Carrots (Daucus carota) are rich in fiber, minerals, and vitamins. They also represent a good source of antioxidants. It is believed that carrots originated in Persia. Carrots belong to the root vegetable family and while we typically only see and use red and orange carrots, they are also found in purple, black, yellow, and white.
This nutritious and versatile veggie can taste slightly different depending on the color, size, and where it is grown. Carrot sugar gives them a slightly sweet flavor but they may taste earthy or bitter as well.
Nutrition Profile of Carrot
|Principle||Nutrient Value||Percentage of RDA|
|Total Fat||0.24 g||1%|
|Dietary Fiber||2.8 g||7%|
|Pantothenic acid||0.273 mg||5.5%|
|Vitamin A||16706 IU||557%|
|Vitamin C||5.9 mg||10%|
|Vitamin K||13.2 µg||11%|
The carrots are made primarily of carbs and water. The carbohydrates are made up of starch and sugars, including sucrose and glucose. They are also a fairly strong fiber source, with one medium-sized carrot (61 grams) producing 2 grams.
Carrots are very low in fats. 100 grams carrot contains only 0.24 grams of fat which majorly is in polyunsaturated form.
Carrots aren’t particularly rich in protein. 100 grams of carrots has a protein content of just 1 gram.
Pectin is the main type of soluble fiber present in the carrot. Soluble fibers can lower blood sugar levels by decelerating the sugar and starch digestion.
Carrots are a great source of vitamin A and especially beta carotene that is responsible for its orange color. Potassium, calcium, magnesium, phosphorous, folate, vitamin E, and vitamin K are also available in carrots.
Health Benefits of Carrot
Sweet and crunchy carrots are particularly rich in antioxidants, vitamins, and nutritional fiber. They only have 41 calories per 100 g, a small amount of fat, and no cholesterol.
Carrots have been considered the standard fool-proof treatment for improved eyesight. Carrots are rich in lutein and lycopene according to the book Healing foods which help to maintain good vision and night vision. Carrot contains carotenoids or vitamin A which may help to prevent several eye conditions such as night blindness, age-related muscle degeneration.
Prevention of Cancer
Carrots contain falcarinol, a poly-acetylene antioxidant that is known for anti-cancer properties. One of the main advantages of carrots is that they are also loaded with anti-carcinogenic properties which help inhibit cancer cell growth.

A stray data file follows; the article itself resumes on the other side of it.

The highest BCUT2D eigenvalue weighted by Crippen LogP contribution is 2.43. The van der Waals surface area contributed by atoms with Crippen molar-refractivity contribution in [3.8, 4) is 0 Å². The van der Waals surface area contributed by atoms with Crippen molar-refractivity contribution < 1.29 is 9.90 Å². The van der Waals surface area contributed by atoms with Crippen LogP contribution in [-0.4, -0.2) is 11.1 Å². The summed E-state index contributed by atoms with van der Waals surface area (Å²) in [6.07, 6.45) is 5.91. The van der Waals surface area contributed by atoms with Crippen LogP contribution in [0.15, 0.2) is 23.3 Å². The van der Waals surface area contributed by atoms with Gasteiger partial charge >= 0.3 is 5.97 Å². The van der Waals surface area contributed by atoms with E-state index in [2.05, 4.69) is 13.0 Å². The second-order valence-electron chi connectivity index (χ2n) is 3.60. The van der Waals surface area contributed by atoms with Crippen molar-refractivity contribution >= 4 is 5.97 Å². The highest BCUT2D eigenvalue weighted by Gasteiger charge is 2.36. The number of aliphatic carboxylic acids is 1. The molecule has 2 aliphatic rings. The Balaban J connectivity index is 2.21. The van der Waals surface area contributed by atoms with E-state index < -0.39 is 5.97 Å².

The inclusion of vitamin A, vitamin E, antioxidants, and other essential vitamins and minerals in carrots helps to give the skin a good glow and shine. In addition to beta-carotene, lutein, and lycopene, the root ‘s high silicon content will encourage healthy skin and nails.
Carrot juice is filled with a variety of vitamins, minerals, and antioxidants such as vitamin B6 and vitamin K, potassium, phosphorus, etc. that lead to bone health, reinforce the nervous system, and boost brainpower.
Lowering Blood Pressure
Carrots are filled with potassium. Sufficient levels of potassium in the body not only strengthen the arteries and blood vessels but also serve to boost the circulation of the blood, thus decreasing blood pressure. High blood pressure is related to diseases such as atherosclerosis, heart problems, and strokes.
Good Digestive Health
A large amount of dietary fiber in carrots plays a vital role in ensuring healthy digestive health. Fiber also tends to control blood sugar levels and also aids in weight loss.
Carrots tend to control blood sugar levels, thus aiding in diabetes prevention. Studies have shown that daily carrot intake helps control blood sugar levels in the future and thus reduces the risk of type 2 diabetes.
Helpful in Menstrual Issue
Women with abnormal menstrual discharge or suffering from heavy bleeding will greatly benefit from having carrots included in their daily diet. Even for women struggling with menopausal processes such as hot flashes, mood swings, and so on, carrots may prove useful in holding these symptoms at bay.
The carrots have glutathione in them. This was observed that the antioxidant has the ability to reverse hepatic damage caused by oxidative stress. The vegetables are also rich in plant flavonoids and beta-carotene, both enhancing and promoting the overall role in the liver.
Should carrot be peeled?
Carrots are considered to contain vitamin A, but there are other essential nutrients in these nutritious vegetables too. Peeling the carrots will influence the diet because there are different nutrients in various parts of the carrot. Carrots are unpeeled for the healthiest.
While your carrot skin can be removed if it is very dirty or has been bruised, there’s no need to peel your carrots. Carrot skin is as nutritious as any other component of the carrot, so extracting the skin basically requires taking any of the nutrients from it.
Allergy and Adverse Effect
Carrot allergy is an example of cross-reactivity where the proteins of some fruits or vegetables induce an allergic reaction due to their similarities to the proteins present in certain pollen forms. It may trigger problems related to swelling and breathing. It rarely progresses to anaphylaxis, a serious allergic reaction.
Carrot over-consumption can be harmful. Carrots can interact with other medications for the treatment of psoriasis and acne, such as acitretin (Soriatane) and isotretinoin (Accutane). People on each of these medications may need to limit their carrot intake.
The perfect snack “carrot” is crunchy, highly nutritious with fiber, and sweet.
Carrots are rich in fiber, low in calories, low in sugar, and have many health benefits. They have the ability to improve vision and encourage immunity.
You should get them included in your diet. Be cautious about drug interactions and allergies though. If you have any symptoms, stop taking this drug and contact your doctor.